In LβT2 cells, GnRH no longer induces cell proliferation but reduces cell numbers through inhibiting proliferation and/or inducing apoptosis [1, 6]. GnRH is seen to have anti-proliferative/pro-apoptotic effects in a variety of other cells as well, although, for the most part, the mechanisms have either not been elucidated or appear to vary between the different cell types [97-100]. We are currently investigating the mechanisms through which GnRH reduces cell number of the LβT2 cells, and the reasons for the apparent shift in response with differentiation. However, GnRH was reported to increase p21 mRNA levels quite significantly (three- to six-fold) in LβT2 cells [4, 63, 101], suggesting that this CKI induction might play a role in blocking cell cycle progression. GnRH was also shown to reduce expression of a number of the cyclins, cyclin-associated kinases and several subunits of the anaphase-promoting complex [4]. Although these cells were immortalised using the SV40 large T antigen, which could potentially alter their proliferative response, the vast majority of large T-responsive genes are not affected by GnRH and/or activin treatments [4], indicating that the presence of SV40 large T antigen is unlikely to confound these conclusions. Confirmation of this effect of GnRH in primary partially-differentiated embryonic gonadotroph cells in embryos is technically difficult, however GnRH was seen to increase gonadotrope proliferation in adult mice and rats under certain circumstances, including at specific stages of the oestrous cycle or after castration [102-104], suggesting a latent ability to proliferate in response to GnRH that can be moderated by other factors including steroids.

Calcineurin is clearly not the only way in which calcium influx stimulates an apoptotic response, which is driven in many cases by CaM-independent mechanisms via caspase activation. The Ca2+-influx into the mitochondria increases cytochrome C in the cytoplasm, allowing activation of the caspases and also of the nucleases required for the apoptotic response [16, 105-107]. However, other forms of cell death triggered by Ca2+-mobilisation are CaM-dependent, including the activation of death-associated protein kinase and AMPK, which are involved in autophagic cell death [108]. AMPK is activated in gonadotrophs in response to GnRH, although neither protein has yet been linked to cell death after GnRH treatment [29]. A specialised form of apoptosis, anoikis, involving detachment of cells from their surrounding matrix, is also regulated by Ca2+-CaM, in which changes in Ca2+ homeostasis lead to the activation of Rho kinase signalling [108]. Although the induction of this form of apoptosis by GnRH has yet to be reported, GnRH does induce major cytoskeletal rearrangement and gonadotroph cell migration, likely involving Rho signalling cascades [109, 110]. GnRH-induced Rho signalling may be regulated in part by a small GTP-binding protein, Gem, which is activated by GnRH and regulated by CaM, and was shown, in other contexts, to bind Rho kinase to alter downstream signalling [111].

A role for calmodulin in moderating GnRH-induced signalling through negative-feedback?

  1. Top of page
  2. Abstract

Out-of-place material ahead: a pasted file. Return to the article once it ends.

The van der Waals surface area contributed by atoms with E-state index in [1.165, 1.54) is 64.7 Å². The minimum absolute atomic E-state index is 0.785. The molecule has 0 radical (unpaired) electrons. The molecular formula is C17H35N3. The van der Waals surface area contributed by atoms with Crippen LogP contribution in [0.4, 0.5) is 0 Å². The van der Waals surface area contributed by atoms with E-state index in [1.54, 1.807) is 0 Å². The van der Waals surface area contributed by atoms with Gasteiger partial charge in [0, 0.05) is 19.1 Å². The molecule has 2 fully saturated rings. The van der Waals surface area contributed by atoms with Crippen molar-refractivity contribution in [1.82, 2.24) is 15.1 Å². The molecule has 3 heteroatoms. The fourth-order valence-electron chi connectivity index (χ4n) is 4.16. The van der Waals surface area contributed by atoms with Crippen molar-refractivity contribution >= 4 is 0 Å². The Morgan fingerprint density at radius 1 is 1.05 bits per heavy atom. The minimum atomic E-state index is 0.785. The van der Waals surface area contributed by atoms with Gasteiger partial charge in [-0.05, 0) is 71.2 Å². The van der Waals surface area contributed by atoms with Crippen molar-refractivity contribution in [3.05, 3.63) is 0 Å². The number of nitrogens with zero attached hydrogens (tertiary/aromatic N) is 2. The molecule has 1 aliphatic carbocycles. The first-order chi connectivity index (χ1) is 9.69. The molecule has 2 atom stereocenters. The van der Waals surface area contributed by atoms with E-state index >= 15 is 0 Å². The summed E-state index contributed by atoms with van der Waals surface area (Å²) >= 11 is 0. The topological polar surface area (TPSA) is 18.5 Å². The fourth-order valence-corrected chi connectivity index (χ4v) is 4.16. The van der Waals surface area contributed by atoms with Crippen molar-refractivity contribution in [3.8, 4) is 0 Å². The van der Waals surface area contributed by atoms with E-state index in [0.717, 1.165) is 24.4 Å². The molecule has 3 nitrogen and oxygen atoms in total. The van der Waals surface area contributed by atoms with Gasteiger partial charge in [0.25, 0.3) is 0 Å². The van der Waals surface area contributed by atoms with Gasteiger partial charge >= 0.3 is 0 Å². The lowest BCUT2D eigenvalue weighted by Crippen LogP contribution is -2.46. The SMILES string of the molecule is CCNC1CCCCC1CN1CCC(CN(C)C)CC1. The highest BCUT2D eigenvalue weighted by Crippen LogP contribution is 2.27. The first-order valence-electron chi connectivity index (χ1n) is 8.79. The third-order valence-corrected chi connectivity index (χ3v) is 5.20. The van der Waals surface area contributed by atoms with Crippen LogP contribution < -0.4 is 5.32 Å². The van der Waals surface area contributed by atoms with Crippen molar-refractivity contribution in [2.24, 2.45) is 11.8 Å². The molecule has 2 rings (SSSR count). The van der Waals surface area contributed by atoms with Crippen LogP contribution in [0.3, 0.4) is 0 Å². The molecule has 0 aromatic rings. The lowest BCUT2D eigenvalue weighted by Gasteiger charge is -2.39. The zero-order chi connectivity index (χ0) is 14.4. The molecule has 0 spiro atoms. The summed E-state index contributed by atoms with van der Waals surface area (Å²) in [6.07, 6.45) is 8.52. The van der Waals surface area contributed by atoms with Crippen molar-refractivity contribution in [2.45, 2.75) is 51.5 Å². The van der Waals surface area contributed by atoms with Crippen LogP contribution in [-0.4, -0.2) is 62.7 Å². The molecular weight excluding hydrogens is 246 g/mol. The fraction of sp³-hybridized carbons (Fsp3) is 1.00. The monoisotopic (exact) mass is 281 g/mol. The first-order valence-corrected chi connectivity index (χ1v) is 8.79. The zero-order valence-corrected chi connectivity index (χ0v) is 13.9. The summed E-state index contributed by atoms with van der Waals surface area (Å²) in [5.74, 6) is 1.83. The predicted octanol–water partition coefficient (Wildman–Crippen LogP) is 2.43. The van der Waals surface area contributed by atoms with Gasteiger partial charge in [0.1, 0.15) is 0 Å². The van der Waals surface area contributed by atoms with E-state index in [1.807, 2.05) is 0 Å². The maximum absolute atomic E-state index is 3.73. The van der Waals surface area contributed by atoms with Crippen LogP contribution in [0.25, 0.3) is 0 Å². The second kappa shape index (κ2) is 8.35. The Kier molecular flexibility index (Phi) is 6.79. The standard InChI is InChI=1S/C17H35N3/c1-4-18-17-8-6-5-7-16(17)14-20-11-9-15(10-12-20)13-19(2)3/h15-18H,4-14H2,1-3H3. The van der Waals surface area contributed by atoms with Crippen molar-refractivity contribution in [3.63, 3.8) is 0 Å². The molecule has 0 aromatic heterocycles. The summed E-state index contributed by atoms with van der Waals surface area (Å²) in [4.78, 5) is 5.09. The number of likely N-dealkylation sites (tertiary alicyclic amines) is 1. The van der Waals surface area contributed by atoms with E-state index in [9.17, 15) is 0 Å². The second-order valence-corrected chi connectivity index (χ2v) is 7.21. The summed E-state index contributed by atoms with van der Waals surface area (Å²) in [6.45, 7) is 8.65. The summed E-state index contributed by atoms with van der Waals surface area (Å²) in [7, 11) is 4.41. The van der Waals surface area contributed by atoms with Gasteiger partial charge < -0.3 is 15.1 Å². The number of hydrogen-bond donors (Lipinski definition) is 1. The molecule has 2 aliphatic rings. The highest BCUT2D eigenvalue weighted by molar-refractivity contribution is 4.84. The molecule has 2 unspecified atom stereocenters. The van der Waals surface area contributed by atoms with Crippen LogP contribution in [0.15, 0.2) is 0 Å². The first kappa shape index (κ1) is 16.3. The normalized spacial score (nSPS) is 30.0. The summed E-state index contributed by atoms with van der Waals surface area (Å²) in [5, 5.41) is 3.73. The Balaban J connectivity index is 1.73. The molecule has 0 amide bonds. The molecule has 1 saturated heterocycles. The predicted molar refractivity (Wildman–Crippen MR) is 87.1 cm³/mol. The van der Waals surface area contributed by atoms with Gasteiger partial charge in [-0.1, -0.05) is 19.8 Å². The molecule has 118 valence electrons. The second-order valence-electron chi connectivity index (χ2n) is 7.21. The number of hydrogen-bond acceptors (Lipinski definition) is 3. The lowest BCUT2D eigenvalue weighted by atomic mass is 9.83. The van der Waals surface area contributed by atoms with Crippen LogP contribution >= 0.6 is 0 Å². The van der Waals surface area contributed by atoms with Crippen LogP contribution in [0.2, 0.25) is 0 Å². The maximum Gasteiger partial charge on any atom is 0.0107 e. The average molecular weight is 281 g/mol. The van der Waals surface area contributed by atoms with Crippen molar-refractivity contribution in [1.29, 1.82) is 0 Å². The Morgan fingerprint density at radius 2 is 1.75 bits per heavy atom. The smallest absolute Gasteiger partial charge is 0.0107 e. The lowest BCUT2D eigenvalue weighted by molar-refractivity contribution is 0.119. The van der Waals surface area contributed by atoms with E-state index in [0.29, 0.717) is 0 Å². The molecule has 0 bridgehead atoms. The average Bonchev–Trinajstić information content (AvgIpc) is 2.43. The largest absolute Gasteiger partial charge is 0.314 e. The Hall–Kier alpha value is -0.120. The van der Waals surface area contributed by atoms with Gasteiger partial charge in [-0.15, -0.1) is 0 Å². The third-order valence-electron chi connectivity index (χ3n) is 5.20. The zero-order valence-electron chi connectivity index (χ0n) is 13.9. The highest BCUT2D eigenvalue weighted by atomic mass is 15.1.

3. Gonadotrophin-releasing hormone (GnRH), the gonadotroph and calmodulin
  4. CaMKs and gonadotrophin gene expression
  5. Diverse roles for calcineurin in the gonadotroph
  6. Effects of GnRH via Ca2+/CaM signalling on the cell cycle and gonadotroph proliferation
  7. A role for calmodulin in moderating GnRH-induced signalling through negative-feedback?
  8. Conclusions and future directions
  9. Acknowledgements
  10. References

Gem and its regulation by GnRH

Gem belongs to the RGK (comprising Rad, Gem and Kir, as well as Rem1 and Rem2) subfamily of small Ras-related GTP-binding proteins that moderate various G-protein coupled pathways. These differ structurally from other GTPases in that they do not contain lipid modification for anchorage to the membrane. Gem and other members of this group have several roles, including inhibiting Ca2+ channels, while Gem also affects rearrangement of the cytoskeleton through altering Rho signalling. The activity and localisation of Gem are regulated through CaM and 14-3-3 proteins [111, 112].

Gem is expressed at higher levels in αT3-1 than in LβT2 cells, while in the LβT2 cells, its mRNA levels increase after GnRH treatment [4, 6, 52]. Given that Gem inactivates the L-type VSCC that are utilised by GnRH for Ca2+ influx, it was suggested that Gem might reduce external calcium entry as part of a negative-feedback loop, so controlling pathways downstream of calcium [8, 52, 113]. Consistent with this, we found that Gem, which is initially found throughout αT3-1 cells, moves out of the nucleus after exposure to GnRH for 15–30 min (Fig. 3a). This effect appears to be independent of CaM because a mutant Gem that cannot bind CaM (W269G) [113] translocated to the cytoplasm in a manner similar to the wild-type protein (Fig. 3a). The export is likely therefore driven by GnRH-activated phosphorylation of Gem, which facilitates recognition by 14-3-3 proteins and can be targeted by a number of kinases, as reported in other cell contexts [111, 114, 115]. Both groups of cells also underwent morphological changes after exposure to GnRH (Fig. 3a), which has already been reported in these cells [5], and is in keeping with actions of Gem on cytoskeletal rearrangement [115].